Project-based learning: A teacher’s perspective
My good friend Emily, who used to teach K-3rd at my tiny private school, left a great comment on my post Observational drawing: Where do we go from here?. It was so great, I’m going to reproduce it here in its entirety so more people can see it.
I know this comment is after-the-fact for this conversation, but I am a "late reader" and so I'm only seeing this for the first time.
As soon as I read your post, Lori, I knew I *had* to write a comment because I still think about all the wonderful things that happened during our instrument project. Learning the instrument families --- no! Becoming *experts* on instrument families, learning how sounds travels, making the ears, the "Keyboard Controversy," all of it was amazing. It's all become a magical memory for me. One that keeps me motivated to keep trying projects in a public school setting even if it is hard and sometimes frustrating. One that reminds me all that children are capable of --- so much more than I sometimes give them credit for. One that encourages me to challenge kids. One that makes me mourn the loss of that class, and the simple fact that my own son will not ever get to experience that moment with those circumstances. (Although I hope to recreate it for him at home.)
Thank you for giving me another moment to relive that year!
I also wanted to share another story related to the "keyboard controversy." As estea pointed out, the piano is a string instrument, and, of course, we knew that as well, but the PROCESS they took to learn that fact was much more worthwhile for them since they had to discover it on their own. They learned so much more than how to classify a piano. They learned that everything written in books isn't necessarily true, as you mentioned. They learned how to debate. They learned how to make hypotheses and conclusions. (In the end, they decided that a piano was, indeed, a string instrument, BUT an electronic keyboard was a percussion instrument since it doesn't have strings.)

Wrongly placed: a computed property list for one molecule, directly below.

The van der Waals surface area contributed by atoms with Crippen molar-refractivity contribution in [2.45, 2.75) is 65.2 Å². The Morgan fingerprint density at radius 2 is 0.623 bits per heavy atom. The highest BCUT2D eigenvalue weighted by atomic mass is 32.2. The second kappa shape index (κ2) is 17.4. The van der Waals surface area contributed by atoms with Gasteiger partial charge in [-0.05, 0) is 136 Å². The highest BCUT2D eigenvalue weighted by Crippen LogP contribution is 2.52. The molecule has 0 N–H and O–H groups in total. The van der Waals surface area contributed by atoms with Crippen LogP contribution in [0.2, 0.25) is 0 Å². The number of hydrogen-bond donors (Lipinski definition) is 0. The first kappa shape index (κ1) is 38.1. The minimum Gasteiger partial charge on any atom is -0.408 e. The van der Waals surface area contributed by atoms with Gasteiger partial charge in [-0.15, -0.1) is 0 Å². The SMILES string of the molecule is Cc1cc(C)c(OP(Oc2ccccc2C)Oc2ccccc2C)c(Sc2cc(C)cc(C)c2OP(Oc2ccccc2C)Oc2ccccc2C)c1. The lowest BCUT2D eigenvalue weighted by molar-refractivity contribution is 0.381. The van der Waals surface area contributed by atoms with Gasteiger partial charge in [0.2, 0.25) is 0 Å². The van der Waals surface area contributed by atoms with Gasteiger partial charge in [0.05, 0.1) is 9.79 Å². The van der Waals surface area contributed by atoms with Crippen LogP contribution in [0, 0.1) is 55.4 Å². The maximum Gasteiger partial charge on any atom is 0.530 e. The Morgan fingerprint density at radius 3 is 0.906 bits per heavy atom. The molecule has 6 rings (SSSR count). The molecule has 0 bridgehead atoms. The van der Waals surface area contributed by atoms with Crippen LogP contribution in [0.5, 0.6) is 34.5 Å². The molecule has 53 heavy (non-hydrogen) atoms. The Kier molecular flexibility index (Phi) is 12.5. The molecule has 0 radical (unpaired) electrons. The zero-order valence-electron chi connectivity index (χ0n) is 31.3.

The story I was thinking of happened about that same time. A child in the class became very interested in the Loch Ness Monster. He asked me if it was real, and, of course, I answered, "I don't know. Why don't you try to find out?" So, he did! He checked out books on the subject, interviewed his classmates to see what they thought, and we probably looked online for information too. And then all of sudden, one day, his interest was gone. *Poof!* No more discussions, no questions, nothing. When I asked him about it, he replied, "Oh, I asked my dad what he thought, and he said it wasn't real. So now I know." And just like that, he lost so many valuable learning opportunities.
And now I've rambled for long enough. Thank you again, Lori, for writing about this!
Emily, thank you so much for taking the time to share this.